The Morgan County Commission instituted gun bans in 13 county buildings by designating them as annexes to the courthouse Tuesday.
As annexes, those sites must follow courthouse policies, including not allowing weapons.
“We cannot have people coming in with weapons,” Commission Chairman Ray Long said. “The rules for the courthouse are the same for the annexes. Weapons are the main reason for this change, but we’re not going to post a deputy at the door.”
He said the May 31 shooting at a municipal complex in Virginia Beach, Virginia, that left 12 people dead including the shooter, who was a disgruntled city employee, helped prompt the designations.
“We want to let everybody know they can come to work and be comfortable,” Long said after the commission's Tuesday meeting. “We want everybody to have peace of mind when they come to work. You can’t bring weapons into an annex building.”
He said guns have no place in Morgan County’s offices.
“Before this (vote), people could wear a gun in the senior centers,” he said. “We don’t need that. That’s a place we feed people and let them play games. We don’t need guns in senior centers.”
He said he has no immediate plans to post no guns allowed signs at the annexes.
“I haven’t ordered any signs at this point. We’re not anti-gun,” he said. “But we don’t want our people to feel threatened. At the animal shelter, we don’t want somebody coming in mad with a gun because somebody got their dog. We’re trying to be proactive.”
A spokesman for state Attorney General’s Office said Wednesday that Morgan County is within the law by having the newly designated sites follow courthouse policies.
The office cited Alabama Code Title 13A: “In addition to any other place limited or prohibited by state or federal law, a person, including a person with a permit issued, may not knowingly possess or carry a firearm in any of the following places (including courthouse annexes) without the express permission of a person or entity with authority over the premises."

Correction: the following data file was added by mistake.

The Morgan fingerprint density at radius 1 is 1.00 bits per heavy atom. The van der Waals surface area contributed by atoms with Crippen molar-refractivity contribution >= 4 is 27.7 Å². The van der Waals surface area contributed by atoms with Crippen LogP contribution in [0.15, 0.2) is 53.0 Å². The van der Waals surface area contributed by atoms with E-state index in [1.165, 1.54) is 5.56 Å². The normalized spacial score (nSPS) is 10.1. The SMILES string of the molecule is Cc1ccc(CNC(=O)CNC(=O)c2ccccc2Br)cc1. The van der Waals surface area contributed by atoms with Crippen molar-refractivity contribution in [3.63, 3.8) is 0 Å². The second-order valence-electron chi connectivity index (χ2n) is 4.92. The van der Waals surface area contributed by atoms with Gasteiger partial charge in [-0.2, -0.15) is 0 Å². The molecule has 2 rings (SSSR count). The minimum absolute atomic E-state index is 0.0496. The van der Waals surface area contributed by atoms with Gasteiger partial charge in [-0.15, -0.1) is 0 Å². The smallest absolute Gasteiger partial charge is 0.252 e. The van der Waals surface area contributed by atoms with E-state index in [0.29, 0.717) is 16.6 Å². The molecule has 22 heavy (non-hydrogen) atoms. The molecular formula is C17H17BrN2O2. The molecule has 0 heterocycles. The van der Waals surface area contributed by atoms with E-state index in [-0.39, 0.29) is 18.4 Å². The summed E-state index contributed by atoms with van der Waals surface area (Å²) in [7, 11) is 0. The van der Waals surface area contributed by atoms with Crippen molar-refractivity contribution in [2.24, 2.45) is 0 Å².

Spokesman Mike Lewis said the law does not require the county to provide the same security measures that are in place at the courthouse.
“That’s the law,” he said.
In 2016, a local gun advocacy group, Lawrence County 2nd Amendment, contacted Long and successfully got signs banning guns removed from the Morgan County-Decatur Farmers Market and from Celebration Arena in Priceville.
“It’s folks like (them) who actually get out and notice these things and who bring these issues to our attention so we can get them corrected,” Long said at the time. “Anywhere on county property the signs are not supposed to be, we’ll take them down because we want to follow the law."
In 2013, lawmakers made several changes and clarifications to the state’s gun laws. The gun law states that carrying a visible, holstered pistol in a public place is not disorderly conduct. The law bans guns in courthouses, law enforcement offices and facilities that house people with mental disorders. Guns can be banned at other public places only if security guards are present and entrance is limited with physical barriers.
Efforts to reach a representative of Lawrence County 2nd Amendment were unsuccessful.
The buildings designated as annexes are the Morgan County Archives, Parks and Recreation, Engineering, Animal Control and Environmental Services offices, the district 1, 2 and 3 shops and senior center sites at Falkville, Neel, Union Hill, Lacey’s Spring and Somerville.
Long said the District 4 office was designated as a courthouse annex several years ago because it houses a tag and license office where more money might be in the office.
District 4 Commissioner Greg Abercrombie made the motion and District 2 Commissioner Randy Vest seconded the motion. District 1 Commissioner Jeff Clark and District 3 Commissioner Don Stisher each voted to approve the resolution designating the buildings as courthouse annexes.